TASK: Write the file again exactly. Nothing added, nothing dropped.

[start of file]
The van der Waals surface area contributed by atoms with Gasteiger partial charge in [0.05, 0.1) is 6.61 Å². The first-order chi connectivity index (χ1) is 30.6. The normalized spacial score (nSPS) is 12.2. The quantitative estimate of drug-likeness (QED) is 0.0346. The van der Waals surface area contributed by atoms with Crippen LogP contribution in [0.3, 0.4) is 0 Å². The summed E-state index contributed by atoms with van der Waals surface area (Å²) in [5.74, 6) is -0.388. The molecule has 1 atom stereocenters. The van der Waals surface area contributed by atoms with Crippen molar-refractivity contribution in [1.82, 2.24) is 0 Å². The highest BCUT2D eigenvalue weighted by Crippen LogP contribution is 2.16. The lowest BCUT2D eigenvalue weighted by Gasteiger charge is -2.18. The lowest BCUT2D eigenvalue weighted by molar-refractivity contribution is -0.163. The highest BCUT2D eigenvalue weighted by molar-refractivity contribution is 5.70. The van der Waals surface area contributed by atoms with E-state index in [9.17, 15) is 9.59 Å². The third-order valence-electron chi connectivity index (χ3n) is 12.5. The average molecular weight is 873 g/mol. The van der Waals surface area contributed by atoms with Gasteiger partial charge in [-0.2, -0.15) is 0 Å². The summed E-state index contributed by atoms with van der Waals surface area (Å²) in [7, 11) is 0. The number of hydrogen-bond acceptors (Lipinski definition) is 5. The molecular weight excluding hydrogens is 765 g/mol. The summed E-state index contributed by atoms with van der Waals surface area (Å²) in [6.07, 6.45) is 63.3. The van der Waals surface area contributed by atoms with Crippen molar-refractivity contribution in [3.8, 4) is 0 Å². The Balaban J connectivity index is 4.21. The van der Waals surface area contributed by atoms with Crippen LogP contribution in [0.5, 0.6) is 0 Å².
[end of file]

The van der Waals surface area contributed by atoms with Gasteiger partial charge in [0.05, 0.1) is 6.61 Å². The first-order chi connectivity index (χ1) is 30.6. The normalized spacial score (nSPS) is 12.2. The quantitative estimate of drug-likeness (QED) is 0.0346. The van der Waals surface area contributed by atoms with Crippen LogP contribution in [0.3, 0.4) is 0 Å². The summed E-state index contributed by atoms with van der Waals surface area (Å²) in [5.74, 6) is -0.388. The molecule has 1 atom stereocenters. The van der Waals surface area contributed by atoms with Crippen molar-refractivity contribution in [1.82, 2.24) is 0 Å². The highest BCUT2D eigenvalue weighted by Crippen LogP contribution is 2.16. The lowest BCUT2D eigenvalue weighted by Gasteiger charge is -2.18. The lowest BCUT2D eigenvalue weighted by molar-refractivity contribution is -0.163. The highest BCUT2D eigenvalue weighted by molar-refractivity contribution is 5.70. The van der Waals surface area contributed by atoms with E-state index in [9.17, 15) is 9.59 Å². The third-order valence-electron chi connectivity index (χ3n) is 12.5. The average molecular weight is 873 g/mol. The van der Waals surface area contributed by atoms with Gasteiger partial charge in [-0.2, -0.15) is 0 Å². The summed E-state index contributed by atoms with van der Waals surface area (Å²) in [7, 11) is 0. The number of hydrogen-bond acceptors (Lipinski definition) is 5. The molecular weight excluding hydrogens is 765 g/mol. The summed E-state index contributed by atoms with van der Waals surface area (Å²) in [6.07, 6.45) is 63.3. The van der Waals surface area contributed by atoms with Crippen molar-refractivity contribution in [3.8, 4) is 0 Å². The Balaban J connectivity index is 4.21. The van der Waals surface area contributed by atoms with Crippen LogP contribution in [0.5, 0.6) is 0 Å².